But that night the agent who sold the tickets went to a travel industry function where she told everyone about this new company with amazing prices.
“The next day, our phones were off the hook and it was the best marketing dollars we ever spent.”
Paulsen says he didn’t want to leave the wholesale business but were forced to because of consolidation in the marketplace that squeezed out the industry. He was told by a major company doing the same thing in Auckland to either sell to them or they’d open a competitor in Christchurch.
Paulsen was keen to re-enter the retail market anyway, and so House of Travel was born in 1987. That year, the stock market crashed.
“It wasn’t a good year. In fact, I remember phoning John Kemp who was an owner-operator in Timaru and saying ‘John, I’m a bit worried about the market’. He said, ‘no worries, Chris. Down here, mate, if you’re a farmer and you’ve got a bit of dough you can’t go buy a new car or tractor, but you can disappear overseas for a couple weeks on holiday and no-one’s going to know. Farmers still travel, don’t worry, it’ll be fine.’ And he was absolutely right.”
His idea to have House of Travel split its business 50/50 is an anathema to lawyers who stress you need 51 percent to take control when necessary. But Paulsen says having to work things out with owner-operators is part of why he loves the system.
“People enter our partnerships recognising that that’s the way it’s going to work. You have to find a way to a resolution which we have done over the years many times. This is an industry that evolves and changes all the time and we’re always dealing with new challenges.”
One of those challenges came in 1998 when Air New Zealand and Qantas both announced they were reducing travel agent commission from nine percent to five percent.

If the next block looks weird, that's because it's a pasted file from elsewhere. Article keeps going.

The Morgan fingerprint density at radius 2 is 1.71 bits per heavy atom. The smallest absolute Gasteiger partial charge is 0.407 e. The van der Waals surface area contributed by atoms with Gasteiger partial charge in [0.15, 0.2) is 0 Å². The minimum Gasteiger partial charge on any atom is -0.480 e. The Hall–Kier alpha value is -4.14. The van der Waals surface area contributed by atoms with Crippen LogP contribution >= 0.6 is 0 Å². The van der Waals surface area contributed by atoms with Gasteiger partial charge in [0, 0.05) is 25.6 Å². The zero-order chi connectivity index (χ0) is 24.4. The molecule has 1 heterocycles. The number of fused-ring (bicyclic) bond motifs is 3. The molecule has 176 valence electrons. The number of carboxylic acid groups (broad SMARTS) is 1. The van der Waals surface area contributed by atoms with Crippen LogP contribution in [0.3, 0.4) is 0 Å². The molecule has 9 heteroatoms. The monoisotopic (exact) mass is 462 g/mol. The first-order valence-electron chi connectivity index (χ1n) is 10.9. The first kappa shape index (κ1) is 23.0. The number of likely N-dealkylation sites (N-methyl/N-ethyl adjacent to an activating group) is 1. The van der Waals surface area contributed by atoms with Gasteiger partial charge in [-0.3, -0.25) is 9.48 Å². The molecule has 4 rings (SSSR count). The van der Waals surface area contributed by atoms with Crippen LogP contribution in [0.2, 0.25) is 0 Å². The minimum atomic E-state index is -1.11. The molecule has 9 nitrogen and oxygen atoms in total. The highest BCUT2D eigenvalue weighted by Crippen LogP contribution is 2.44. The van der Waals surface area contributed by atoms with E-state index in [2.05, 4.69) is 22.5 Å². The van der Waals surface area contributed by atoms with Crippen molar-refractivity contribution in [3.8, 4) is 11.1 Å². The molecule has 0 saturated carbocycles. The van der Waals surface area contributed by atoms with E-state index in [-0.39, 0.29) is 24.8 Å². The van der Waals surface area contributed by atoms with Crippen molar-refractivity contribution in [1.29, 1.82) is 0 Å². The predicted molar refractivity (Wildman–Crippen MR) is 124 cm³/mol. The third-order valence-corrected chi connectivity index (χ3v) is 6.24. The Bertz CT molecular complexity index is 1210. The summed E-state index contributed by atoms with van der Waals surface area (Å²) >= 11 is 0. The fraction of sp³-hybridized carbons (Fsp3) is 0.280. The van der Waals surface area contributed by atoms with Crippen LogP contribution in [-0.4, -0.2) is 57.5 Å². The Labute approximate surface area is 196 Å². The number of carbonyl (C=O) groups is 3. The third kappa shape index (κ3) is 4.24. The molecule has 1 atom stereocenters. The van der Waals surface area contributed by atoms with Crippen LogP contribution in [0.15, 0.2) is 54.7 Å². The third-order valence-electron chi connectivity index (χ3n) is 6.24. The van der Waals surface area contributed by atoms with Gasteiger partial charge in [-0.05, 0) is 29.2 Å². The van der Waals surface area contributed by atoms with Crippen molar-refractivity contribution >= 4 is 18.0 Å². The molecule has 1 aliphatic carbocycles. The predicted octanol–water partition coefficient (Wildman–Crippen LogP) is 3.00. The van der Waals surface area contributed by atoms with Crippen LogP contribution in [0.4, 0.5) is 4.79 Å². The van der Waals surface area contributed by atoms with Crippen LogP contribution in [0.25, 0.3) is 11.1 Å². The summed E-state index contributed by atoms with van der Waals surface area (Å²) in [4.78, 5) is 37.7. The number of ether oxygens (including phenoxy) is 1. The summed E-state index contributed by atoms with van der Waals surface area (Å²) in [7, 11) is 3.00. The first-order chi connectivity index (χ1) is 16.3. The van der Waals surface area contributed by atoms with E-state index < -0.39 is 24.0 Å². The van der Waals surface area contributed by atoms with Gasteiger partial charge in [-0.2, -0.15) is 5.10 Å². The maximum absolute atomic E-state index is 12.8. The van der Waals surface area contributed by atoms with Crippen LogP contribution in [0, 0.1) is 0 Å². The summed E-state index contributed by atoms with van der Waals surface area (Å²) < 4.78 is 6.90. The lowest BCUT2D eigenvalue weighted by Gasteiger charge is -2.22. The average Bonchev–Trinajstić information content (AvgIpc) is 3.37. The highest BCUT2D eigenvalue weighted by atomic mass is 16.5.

“We worked out we were going to go broke as a business. It wasn’t sustainable unless we actually re-focused the business. So, we got together with our owner-operators and we debated for some time about the best way forward. And that’s why I’m so passionate about this concept: holdings didn’t come up with the solution, it was a combination of the owner-operators’ knowledge and skill and understanding of the market and our skills combined that actually found a way through a very challenging period in the industry.”
Paulsen says others in the industry didn’t expect House of Travel to succeed or even survive, partly because they were a South Island based business in the beginning.
“We opened, on average, one new outlet every nine weeks for 15 years and we gradually moved through the country and what we realised is that if we stay out of the Herald and we weren’t a significant threat in Auckland, everyone tended to discount us. So, we grew from the South Island to the north under the radar.”
The business now operates in all states in Australia where they estimate they’ll turn over around $600 million this year. Paulsen has had a number of offers to sell the business, but says he’s never been tempted.
“The important thing is that I’m in a business partnership and what we have is a 50-year vision for House of Travel, so it’s about how do we evolve this business beyond our own individual involvement. That’s the owner-operators, but it’s also myself. If we focus on evolving and changing, the future will take care of itself.”